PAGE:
So after re-reading all this is it a yea or nay for 3 points? It sounds like on the large plates (3'x3' Or bigger?) that they need 4. At the largest I would have a 3' x 3' . I just wonder at what width or thickness would it start to flex, twist or distort. If I'm using it to scrape small ways my wooden workbench might not be where I want to set this thing up. I know my garage floor is bowed like >insert anything you want here< . I know I won't have a Harley in there. So I guess I'm still up in the air on this. Then it gets back to will I ever get my work to a level quality that would require this amount of OCD in advance. :chemist: Perhaps!

    Paul
     
  23. ddickey

    ddickey United States H-M Supporter - Premium Content H-M Supporter-Premium

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  24. Dabbler

    Dabbler Active Member Active Member

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    I have 3 surface plates, and here's what I'm doing with them:

    - an 11"X 9"X2.5" (unknown grade) from China - used only as a bench plate, for lapping only. supported by bench. stored in a drawer.
    - a 12"X18"X3", (B grade) - just unmounted it from its stand, because I'm reusing the stand. It will be mounted on 3 points, just because it's easier.
    - a newly acquired 18" X 24" Mitutoyo A grade plate. see below...

    ... first a short story: I have a friend that bought a Mitutoyo AA grade surface plate in the 36 X 48 X 5 inch size - and mounted it using the 4 corners... After 36 years, it has dropped about .006 in the centre. It is now worse than a shop grade plate. I wouldn't take it if he gave it to me.

    So being a little OCD and/or anal-retentitive (yes it does have a hyphen BTW), and because I'm not from Standridge Granite I am mounting my new surface plate on a rolling Tool and Die cart, also recently acquired, which is made of 10 gauge pressed steel. The plate will be mounted using 4 Bessel points with a pivot...

    The best advice I can give to you is that if you are mounting it on a non-movable table, make the feet of the table adjustable so ti is properly supported( so the table won't twist) . No use twisting your surface plate for the lack of 1$ worth of leveling bolts. If it is on a moving base, the your plate's sub-base must be overly rigid, so as to support the plate properly. No matter what, the plate has to ber very rigidly supported to maintain calibration.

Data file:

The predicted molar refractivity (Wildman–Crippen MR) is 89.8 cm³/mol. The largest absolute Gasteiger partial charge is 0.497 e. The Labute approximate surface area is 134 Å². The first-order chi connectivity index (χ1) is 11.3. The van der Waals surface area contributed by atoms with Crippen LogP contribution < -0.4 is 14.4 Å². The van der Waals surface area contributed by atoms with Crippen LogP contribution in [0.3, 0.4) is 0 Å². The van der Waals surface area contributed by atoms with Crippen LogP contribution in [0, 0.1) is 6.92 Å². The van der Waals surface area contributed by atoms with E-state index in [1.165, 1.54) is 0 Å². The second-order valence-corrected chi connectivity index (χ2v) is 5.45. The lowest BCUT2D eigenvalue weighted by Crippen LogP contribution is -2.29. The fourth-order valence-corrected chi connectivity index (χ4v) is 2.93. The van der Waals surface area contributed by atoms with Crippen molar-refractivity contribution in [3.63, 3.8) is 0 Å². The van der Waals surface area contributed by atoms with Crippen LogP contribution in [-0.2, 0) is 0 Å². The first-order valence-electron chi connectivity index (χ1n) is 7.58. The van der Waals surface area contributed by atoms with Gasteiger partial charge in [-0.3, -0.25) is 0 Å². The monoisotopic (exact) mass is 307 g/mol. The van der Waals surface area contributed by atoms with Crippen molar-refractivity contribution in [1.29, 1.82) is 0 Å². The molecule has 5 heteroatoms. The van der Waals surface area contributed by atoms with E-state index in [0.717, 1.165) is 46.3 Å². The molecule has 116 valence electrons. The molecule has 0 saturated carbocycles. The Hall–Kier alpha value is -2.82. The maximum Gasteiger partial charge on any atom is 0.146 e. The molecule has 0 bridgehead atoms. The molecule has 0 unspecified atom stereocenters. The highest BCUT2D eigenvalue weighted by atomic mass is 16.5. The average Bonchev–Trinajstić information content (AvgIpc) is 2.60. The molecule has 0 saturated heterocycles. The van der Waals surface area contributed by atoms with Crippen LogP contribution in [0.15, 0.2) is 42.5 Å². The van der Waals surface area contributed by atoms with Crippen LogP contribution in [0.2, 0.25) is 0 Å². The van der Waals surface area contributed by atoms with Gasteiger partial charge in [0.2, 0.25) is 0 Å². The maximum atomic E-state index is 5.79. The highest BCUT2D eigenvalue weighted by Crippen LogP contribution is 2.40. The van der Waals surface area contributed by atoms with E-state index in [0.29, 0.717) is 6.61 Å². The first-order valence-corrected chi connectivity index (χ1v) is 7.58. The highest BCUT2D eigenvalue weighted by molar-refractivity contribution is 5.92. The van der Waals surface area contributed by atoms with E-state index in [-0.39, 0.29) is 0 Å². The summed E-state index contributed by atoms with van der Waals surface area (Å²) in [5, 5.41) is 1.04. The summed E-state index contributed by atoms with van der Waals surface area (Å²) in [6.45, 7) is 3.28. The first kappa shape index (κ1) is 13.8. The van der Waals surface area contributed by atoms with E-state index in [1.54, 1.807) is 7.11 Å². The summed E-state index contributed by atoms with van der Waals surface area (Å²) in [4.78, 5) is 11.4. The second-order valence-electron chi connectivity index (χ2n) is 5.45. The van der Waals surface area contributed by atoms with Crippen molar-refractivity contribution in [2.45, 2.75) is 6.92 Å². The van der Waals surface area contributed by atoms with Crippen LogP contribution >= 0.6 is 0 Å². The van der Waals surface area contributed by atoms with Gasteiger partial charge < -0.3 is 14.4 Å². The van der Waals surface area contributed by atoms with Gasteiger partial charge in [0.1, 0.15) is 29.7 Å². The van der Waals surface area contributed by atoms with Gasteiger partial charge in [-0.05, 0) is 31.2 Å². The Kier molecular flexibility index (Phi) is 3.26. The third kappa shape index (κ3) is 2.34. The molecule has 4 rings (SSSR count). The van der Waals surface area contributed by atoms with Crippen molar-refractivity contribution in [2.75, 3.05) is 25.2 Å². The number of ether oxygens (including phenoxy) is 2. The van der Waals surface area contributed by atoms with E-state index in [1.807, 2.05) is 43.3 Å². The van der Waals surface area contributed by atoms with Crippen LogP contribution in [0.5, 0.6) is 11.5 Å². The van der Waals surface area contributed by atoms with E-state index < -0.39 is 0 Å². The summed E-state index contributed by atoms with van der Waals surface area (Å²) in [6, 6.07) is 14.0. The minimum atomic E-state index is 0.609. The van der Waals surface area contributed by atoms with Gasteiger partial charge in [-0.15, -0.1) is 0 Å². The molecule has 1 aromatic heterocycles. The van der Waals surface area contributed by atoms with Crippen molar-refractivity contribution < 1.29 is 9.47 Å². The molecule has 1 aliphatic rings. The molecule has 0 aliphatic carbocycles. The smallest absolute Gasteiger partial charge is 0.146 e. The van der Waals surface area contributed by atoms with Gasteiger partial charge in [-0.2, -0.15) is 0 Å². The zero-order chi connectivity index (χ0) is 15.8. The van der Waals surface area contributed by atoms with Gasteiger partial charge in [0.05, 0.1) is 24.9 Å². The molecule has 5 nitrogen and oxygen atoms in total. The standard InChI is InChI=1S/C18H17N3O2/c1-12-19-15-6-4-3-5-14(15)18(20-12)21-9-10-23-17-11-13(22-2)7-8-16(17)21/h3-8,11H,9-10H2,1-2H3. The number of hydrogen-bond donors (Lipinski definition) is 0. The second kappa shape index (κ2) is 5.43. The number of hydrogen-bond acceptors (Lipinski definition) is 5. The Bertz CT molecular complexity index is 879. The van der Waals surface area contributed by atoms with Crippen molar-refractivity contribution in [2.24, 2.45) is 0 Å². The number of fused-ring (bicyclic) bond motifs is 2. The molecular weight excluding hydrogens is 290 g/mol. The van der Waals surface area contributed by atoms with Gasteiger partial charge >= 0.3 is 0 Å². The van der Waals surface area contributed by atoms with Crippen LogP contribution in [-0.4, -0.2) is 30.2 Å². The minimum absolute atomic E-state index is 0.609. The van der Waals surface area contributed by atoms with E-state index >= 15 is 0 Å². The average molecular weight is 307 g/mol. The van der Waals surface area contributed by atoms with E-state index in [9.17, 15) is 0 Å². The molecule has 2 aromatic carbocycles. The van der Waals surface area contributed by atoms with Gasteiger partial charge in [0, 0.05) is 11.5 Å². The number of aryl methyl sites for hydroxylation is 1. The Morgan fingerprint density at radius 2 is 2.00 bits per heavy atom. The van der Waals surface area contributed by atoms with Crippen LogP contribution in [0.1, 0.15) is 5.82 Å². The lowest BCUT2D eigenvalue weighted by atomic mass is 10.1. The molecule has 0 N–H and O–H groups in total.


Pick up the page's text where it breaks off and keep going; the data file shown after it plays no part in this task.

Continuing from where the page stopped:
3 or 4? your choice - if your manufacturer won't commit, I'd use 4. If you go with a Standridge 24 X 36, they explicitly say use 3 because they calibrate them that way. I hope this is more helpful than confusing,...
     
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  25. expressline99

    expressline99 H-M Supporter - Premium Content H-M Supporter-Premium

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    This guy is great. I'm surprised he wasn't on my subscribed to list.
    Paul
    Unreal how multi-million year old granite moves in a few years. This does help me quite a bit. I'll have to buy some really ridged box tubing to weld up once I select a plate. I've got a lot of measuring equipment to purchase going forward. Seems the surface plate is the base point for being able to measure with accuracy.

    Being as new to it as I am I've got a long way to go. Since there is never an end to the learning on this topic I think I've picked the perfect hobby.